It can be hard for pre-teens and teens to know when a dating relationship is unhealthy. How can someone know what is “normal” in a relationship if they haven’t been in one before? When does “teenage drama” turn into abuse?
Abuse takes many forms.
Dating abuse can involve a current partner or past partner and can be in-person or digital. Abuse can be physical, sexual, or emotional.
- Physical abuse includes hitting, kicking, shoving, hurting someone with an object or weapon, or breaking their things on purpose
- Sexual abuse includes forcing, pressuring, or blackmailing someone into doing something sexual (kissing, touching, or having sex) when they don’t want to or are unconscious
- Emotional abuse includes bullying behaviors (name-calling, yelling, and humiliating), keeping them away from friends and family, threatening them, getting them fired from their job on purpose, or stalking
- Digital abuse is a type of emotional or sexual abuse. It includes constant texts and phone calls, using social media or GPS/spyware to track someone’s location, stealing passwords, or pressuring them to send explicit photos and videos
Dating abuse is common.
Dating abuse affects around one in ten high school students, and it is likely to be underreported. A CDC survey found that 10% of high school students had been physically hurt by a dating partner on purpose within the past year. This was higher among girls (12%) than boys (7%).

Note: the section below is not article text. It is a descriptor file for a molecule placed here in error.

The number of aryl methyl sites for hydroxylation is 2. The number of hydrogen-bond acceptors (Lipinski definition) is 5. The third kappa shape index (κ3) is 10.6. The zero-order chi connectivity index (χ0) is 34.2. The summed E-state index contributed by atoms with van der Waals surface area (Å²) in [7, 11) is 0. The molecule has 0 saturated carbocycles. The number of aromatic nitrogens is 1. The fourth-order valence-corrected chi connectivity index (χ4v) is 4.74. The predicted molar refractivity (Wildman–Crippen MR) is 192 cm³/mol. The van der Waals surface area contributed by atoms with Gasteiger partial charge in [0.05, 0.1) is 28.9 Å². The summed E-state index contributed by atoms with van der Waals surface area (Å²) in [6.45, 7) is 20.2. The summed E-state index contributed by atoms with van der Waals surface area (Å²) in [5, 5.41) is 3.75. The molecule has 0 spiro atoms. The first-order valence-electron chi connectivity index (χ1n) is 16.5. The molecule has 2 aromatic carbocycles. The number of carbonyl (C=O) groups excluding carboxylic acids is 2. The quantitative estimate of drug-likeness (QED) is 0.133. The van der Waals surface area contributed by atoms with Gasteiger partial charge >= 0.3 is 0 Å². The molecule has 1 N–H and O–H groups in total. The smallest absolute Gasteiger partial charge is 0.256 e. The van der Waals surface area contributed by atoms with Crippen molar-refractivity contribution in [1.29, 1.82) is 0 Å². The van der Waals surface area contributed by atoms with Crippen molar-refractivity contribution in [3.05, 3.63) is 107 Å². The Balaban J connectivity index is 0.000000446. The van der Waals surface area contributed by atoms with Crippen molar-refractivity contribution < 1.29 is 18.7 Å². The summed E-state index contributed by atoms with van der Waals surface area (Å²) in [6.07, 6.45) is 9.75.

Sexual violence was even more common, with 11% of students reporting being forced to do something sexual within the past year by a dating partner. Again, more girls (16%) reported this than boys (5%).
According to loveisrespect.org, teens stay in abusive relationships for many reasons:
- Being scared of their abuser
- Not knowing whether a relationship is abusive or just “intense”
- Being afraid of being outed if LGBTQ+
- Feeling guilty or ashamed, like the abuse is their fault
- Thinking nobody will believe them
- Having feelings for their abuser and hoping things will change
- Believing it’s “just how it is” or that abuse is acceptable, especially if they saw a lot of abuse as a child
The effects are damaging.
These statistics are particularly troubling given the lasting impact dating abuse can have on victims. Students that had been abused by a partner were more likely than those that hadn’t to report being bullied on school grounds and missing school because they felt unsafe. Victims are also more likely to become depressed or anxious, use drugs or alcohol, become suicidal, or be abused in future relationships.
It can be prevented.
Teaching pre-teens and teens about healthy relationships is vital in preventing teen dating violence. By promoting positive relationship behaviors, teens learn about what they should expect from peers and how they are expected to behave toward peers, in both intimate and friendship relationships. Pre-teens and teens are forming ideas about relationships that can last a lifetime.
For more information, please see our resource guide on teen dating abuse.
Youth Risk Behavior Surveillance — United States, 2015 | CDC (2016)
Kann L, McManus T, Harris WA, Shanklin SL, Flint KH, Hawkins J, Queen B, Lowry R, O’Malley Olsen E, Chyen D, Whittle L, Thornton J, Lim C, Yamakawa Y, Brener N, Zaza S